The term hit-and-run refers to a traffic-related accident in which one of the drivers involved leaves the accident scene without exchanging contact and insurance information with the other driver, reporting the accident to the police and remaining to speak with the investigating officer, or rendering aid to those who were injured in the crash. Each year in the U.S., hundreds of thousands of hit-and-run car accidents occur on public roadways, accounting for a significant portion of traffic fatalities and serious injuries to vehicle occupants, pedestrians, and bicyclists.
There are several common, inaccurate myths surrounding hit-and-run car accidents that can cause people who are eligible to seek compensation to avoid the personal injury claims process or to take unnecessary steps when navigating the process. A talented car accident lawyer can provide answers to your specific legal questions.
1. You Are Not Eligible for Compensation if You Are Injured in a Hit-And-Run Accident
This is not true. In reality, if you are injured in an accident that was caused by someone else’s negligence, you have the right to seek compensation for your injuries by filing a claim against a relevant insurance policy held by you or another party involved in the case. Granted, there is some complexity involved in the situation. A claim cannot be filed against an at-fault driver unless you have their name and insurance information. However, your attorney will take a careful look at all types of insurance policies that can be used to compensate your claim, including your own.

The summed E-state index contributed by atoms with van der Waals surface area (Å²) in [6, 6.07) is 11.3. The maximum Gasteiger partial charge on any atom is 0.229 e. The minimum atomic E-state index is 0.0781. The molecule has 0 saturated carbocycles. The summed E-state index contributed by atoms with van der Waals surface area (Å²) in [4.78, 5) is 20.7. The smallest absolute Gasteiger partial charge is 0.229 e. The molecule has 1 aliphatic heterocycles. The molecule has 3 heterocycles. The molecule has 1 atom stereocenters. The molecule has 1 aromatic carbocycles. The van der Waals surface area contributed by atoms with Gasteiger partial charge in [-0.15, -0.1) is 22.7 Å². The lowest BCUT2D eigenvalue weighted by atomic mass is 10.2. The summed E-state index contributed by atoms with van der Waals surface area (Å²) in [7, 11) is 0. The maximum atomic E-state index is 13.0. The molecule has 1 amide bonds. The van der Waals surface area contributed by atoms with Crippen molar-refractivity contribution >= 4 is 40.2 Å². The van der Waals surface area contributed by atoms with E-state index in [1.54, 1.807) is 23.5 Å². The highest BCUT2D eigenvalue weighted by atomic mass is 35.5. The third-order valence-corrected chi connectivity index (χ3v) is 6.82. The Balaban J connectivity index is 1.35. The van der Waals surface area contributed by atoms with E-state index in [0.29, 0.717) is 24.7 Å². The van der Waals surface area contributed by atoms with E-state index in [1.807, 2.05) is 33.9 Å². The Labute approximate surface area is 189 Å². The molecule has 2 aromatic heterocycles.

Many drivers have uninsured/underinsured coverage as part of their auto insurance policy. This coverage is primarily intended to cover the expenses of those injured by a driver who did not have insurance or whose liability coverage was not substantial enough to completely cover the expenses and impacts they incurred as a result of the accident. However, most UM/UIM policies also extend coverage for accidents in which the at-fault party cannot be identified. Additional types of policies held by an injured party in a hit-and-run accident may also provide compensation, such as MedPay coverage or even a health insurance policy that the claimant has as a benefit of employment or was privately obtained.